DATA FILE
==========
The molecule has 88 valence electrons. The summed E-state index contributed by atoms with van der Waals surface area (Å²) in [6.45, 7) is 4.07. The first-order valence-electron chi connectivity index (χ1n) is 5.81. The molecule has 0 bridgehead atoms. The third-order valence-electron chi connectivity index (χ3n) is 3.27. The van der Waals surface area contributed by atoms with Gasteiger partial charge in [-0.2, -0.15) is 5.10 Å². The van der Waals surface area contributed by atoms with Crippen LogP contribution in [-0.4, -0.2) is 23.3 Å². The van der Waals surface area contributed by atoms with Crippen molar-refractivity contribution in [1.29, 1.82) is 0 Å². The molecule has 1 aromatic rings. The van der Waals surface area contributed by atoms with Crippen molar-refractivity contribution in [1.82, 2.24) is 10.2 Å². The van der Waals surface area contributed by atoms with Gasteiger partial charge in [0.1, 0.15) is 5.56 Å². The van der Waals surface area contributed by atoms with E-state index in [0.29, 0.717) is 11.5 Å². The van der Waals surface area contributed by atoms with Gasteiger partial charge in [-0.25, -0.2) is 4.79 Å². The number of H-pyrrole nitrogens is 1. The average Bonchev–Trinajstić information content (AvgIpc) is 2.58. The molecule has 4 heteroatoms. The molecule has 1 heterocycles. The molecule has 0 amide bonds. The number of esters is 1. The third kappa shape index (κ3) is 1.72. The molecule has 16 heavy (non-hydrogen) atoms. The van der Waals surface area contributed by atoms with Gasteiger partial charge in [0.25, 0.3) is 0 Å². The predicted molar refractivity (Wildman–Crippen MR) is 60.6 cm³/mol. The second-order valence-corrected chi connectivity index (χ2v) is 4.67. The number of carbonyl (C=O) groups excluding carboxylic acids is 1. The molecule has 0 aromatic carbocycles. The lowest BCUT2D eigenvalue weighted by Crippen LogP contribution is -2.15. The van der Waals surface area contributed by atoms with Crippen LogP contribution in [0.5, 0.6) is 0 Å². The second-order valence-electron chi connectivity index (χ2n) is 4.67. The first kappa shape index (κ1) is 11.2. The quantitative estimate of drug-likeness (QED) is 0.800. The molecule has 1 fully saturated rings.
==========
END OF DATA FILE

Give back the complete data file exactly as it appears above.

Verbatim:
The molecule has 88 valence electrons. The summed E-state index contributed by atoms with van der Waals surface area (Å²) in [6.45, 7) is 4.07. The first-order valence-electron chi connectivity index (χ1n) is 5.81. The molecule has 0 bridgehead atoms. The third-order valence-electron chi connectivity index (χ3n) is 3.27. The van der Waals surface area contributed by atoms with Gasteiger partial charge in [-0.2, -0.15) is 5.10 Å². The van der Waals surface area contributed by atoms with Crippen LogP contribution in [-0.4, -0.2) is 23.3 Å². The van der Waals surface area contributed by atoms with Crippen molar-refractivity contribution in [1.29, 1.82) is 0 Å². The molecule has 1 aromatic rings. The van der Waals surface area contributed by atoms with Crippen molar-refractivity contribution in [1.82, 2.24) is 10.2 Å². The van der Waals surface area contributed by atoms with Gasteiger partial charge in [0.1, 0.15) is 5.56 Å². The van der Waals surface area contributed by atoms with E-state index in [0.29, 0.717) is 11.5 Å². The van der Waals surface area contributed by atoms with Gasteiger partial charge in [-0.25, -0.2) is 4.79 Å². The number of H-pyrrole nitrogens is 1. The average Bonchev–Trinajstić information content (AvgIpc) is 2.58. The molecule has 4 heteroatoms. The molecule has 1 heterocycles. The molecule has 0 amide bonds. The number of esters is 1. The third kappa shape index (κ3) is 1.72. The molecule has 16 heavy (non-hydrogen) atoms. The van der Waals surface area contributed by atoms with Gasteiger partial charge in [0.25, 0.3) is 0 Å². The predicted molar refractivity (Wildman–Crippen MR) is 60.6 cm³/mol. The second-order valence-corrected chi connectivity index (χ2v) is 4.67. The number of carbonyl (C=O) groups excluding carboxylic acids is 1. The molecule has 0 aromatic carbocycles. The lowest BCUT2D eigenvalue weighted by Crippen LogP contribution is -2.15. The van der Waals surface area contributed by atoms with Crippen LogP contribution in [0.5, 0.6) is 0 Å². The second-order valence-electron chi connectivity index (χ2n) is 4.67. The first kappa shape index (κ1) is 11.2. The quantitative estimate of drug-likeness (QED) is 0.800. The molecule has 1 fully saturated rings.